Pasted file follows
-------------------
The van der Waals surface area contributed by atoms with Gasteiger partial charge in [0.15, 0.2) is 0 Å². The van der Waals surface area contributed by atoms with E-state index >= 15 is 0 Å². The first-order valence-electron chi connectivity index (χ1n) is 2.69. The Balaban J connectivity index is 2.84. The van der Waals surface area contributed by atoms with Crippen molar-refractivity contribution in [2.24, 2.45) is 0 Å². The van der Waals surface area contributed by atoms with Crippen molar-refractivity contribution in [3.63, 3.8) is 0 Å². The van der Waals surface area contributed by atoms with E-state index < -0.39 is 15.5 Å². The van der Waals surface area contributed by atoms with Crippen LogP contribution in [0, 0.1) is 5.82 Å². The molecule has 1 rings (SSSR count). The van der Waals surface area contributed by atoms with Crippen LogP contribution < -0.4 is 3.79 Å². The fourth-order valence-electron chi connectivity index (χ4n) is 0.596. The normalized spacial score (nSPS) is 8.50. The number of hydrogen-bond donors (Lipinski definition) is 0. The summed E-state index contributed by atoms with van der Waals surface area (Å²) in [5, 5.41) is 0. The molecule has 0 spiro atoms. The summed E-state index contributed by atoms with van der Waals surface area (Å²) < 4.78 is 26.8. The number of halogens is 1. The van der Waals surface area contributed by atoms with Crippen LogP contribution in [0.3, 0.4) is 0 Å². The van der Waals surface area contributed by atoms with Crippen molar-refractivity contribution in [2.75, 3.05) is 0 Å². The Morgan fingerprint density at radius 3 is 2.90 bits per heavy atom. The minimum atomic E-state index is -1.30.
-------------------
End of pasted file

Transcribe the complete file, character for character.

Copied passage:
The van der Waals surface area contributed by atoms with Gasteiger partial charge in [0.15, 0.2) is 0 Å². The van der Waals surface area contributed by atoms with E-state index >= 15 is 0 Å². The first-order valence-electron chi connectivity index (χ1n) is 2.69. The Balaban J connectivity index is 2.84. The van der Waals surface area contributed by atoms with Crippen molar-refractivity contribution in [2.24, 2.45) is 0 Å². The van der Waals surface area contributed by atoms with Crippen molar-refractivity contribution in [3.63, 3.8) is 0 Å². The van der Waals surface area contributed by atoms with E-state index < -0.39 is 15.5 Å². The van der Waals surface area contributed by atoms with Crippen LogP contribution in [0, 0.1) is 5.82 Å². The molecule has 1 rings (SSSR count). The van der Waals surface area contributed by atoms with Crippen LogP contribution < -0.4 is 3.79 Å². The fourth-order valence-electron chi connectivity index (χ4n) is 0.596. The normalized spacial score (nSPS) is 8.50. The number of hydrogen-bond donors (Lipinski definition) is 0. The summed E-state index contributed by atoms with van der Waals surface area (Å²) in [5, 5.41) is 0. The molecule has 0 spiro atoms. The summed E-state index contributed by atoms with van der Waals surface area (Å²) < 4.78 is 26.8. The number of halogens is 1. The van der Waals surface area contributed by atoms with Crippen LogP contribution in [0.3, 0.4) is 0 Å². The van der Waals surface area contributed by atoms with Crippen molar-refractivity contribution in [2.75, 3.05) is 0 Å². The Morgan fingerprint density at radius 3 is 2.90 bits per heavy atom. The minimum atomic E-state index is -1.30.